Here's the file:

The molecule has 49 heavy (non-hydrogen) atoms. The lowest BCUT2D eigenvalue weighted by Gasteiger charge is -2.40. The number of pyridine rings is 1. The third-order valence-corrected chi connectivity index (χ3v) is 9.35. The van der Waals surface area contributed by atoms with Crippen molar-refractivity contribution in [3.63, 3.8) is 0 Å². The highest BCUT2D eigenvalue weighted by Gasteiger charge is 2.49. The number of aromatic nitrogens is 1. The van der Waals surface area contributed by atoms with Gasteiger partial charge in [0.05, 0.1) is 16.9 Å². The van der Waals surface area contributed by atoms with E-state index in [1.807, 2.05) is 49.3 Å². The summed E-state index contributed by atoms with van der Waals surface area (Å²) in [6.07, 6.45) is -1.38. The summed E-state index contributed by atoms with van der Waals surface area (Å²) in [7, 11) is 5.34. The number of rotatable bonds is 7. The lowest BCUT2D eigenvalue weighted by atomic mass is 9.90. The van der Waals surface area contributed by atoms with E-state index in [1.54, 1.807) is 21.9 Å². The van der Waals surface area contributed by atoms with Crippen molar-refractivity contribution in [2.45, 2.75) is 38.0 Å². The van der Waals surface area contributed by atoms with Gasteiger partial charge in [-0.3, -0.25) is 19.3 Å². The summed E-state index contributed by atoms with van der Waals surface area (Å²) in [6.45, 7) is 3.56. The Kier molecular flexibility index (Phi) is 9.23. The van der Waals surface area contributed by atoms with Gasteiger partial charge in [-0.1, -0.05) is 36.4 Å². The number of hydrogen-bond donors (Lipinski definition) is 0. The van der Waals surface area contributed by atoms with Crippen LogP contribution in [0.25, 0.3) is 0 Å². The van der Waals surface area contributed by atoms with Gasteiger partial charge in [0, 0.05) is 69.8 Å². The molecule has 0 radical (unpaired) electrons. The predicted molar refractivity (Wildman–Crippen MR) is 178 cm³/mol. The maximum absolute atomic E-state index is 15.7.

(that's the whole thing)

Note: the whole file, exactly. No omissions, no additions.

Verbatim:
The molecule has 49 heavy (non-hydrogen) atoms. The lowest BCUT2D eigenvalue weighted by Gasteiger charge is -2.40. The number of pyridine rings is 1. The third-order valence-corrected chi connectivity index (χ3v) is 9.35. The van der Waals surface area contributed by atoms with Crippen molar-refractivity contribution in [3.63, 3.8) is 0 Å². The highest BCUT2D eigenvalue weighted by Gasteiger charge is 2.49. The number of aromatic nitrogens is 1. The van der Waals surface area contributed by atoms with Gasteiger partial charge in [0.05, 0.1) is 16.9 Å². The van der Waals surface area contributed by atoms with E-state index in [1.807, 2.05) is 49.3 Å². The summed E-state index contributed by atoms with van der Waals surface area (Å²) in [6.07, 6.45) is -1.38. The summed E-state index contributed by atoms with van der Waals surface area (Å²) in [7, 11) is 5.34. The number of rotatable bonds is 7. The lowest BCUT2D eigenvalue weighted by atomic mass is 9.90. The van der Waals surface area contributed by atoms with E-state index in [1.54, 1.807) is 21.9 Å². The van der Waals surface area contributed by atoms with Crippen molar-refractivity contribution in [2.45, 2.75) is 38.0 Å². The van der Waals surface area contributed by atoms with Gasteiger partial charge in [-0.3, -0.25) is 19.3 Å². The summed E-state index contributed by atoms with van der Waals surface area (Å²) in [6.45, 7) is 3.56. The Kier molecular flexibility index (Phi) is 9.23. The van der Waals surface area contributed by atoms with Gasteiger partial charge in [-0.1, -0.05) is 36.4 Å². The number of hydrogen-bond donors (Lipinski definition) is 0. The van der Waals surface area contributed by atoms with Crippen LogP contribution in [0.25, 0.3) is 0 Å². The van der Waals surface area contributed by atoms with Gasteiger partial charge in [0, 0.05) is 69.8 Å². The molecule has 0 radical (unpaired) electrons. The predicted molar refractivity (Wildman–Crippen MR) is 178 cm³/mol. The maximum absolute atomic E-state index is 15.7.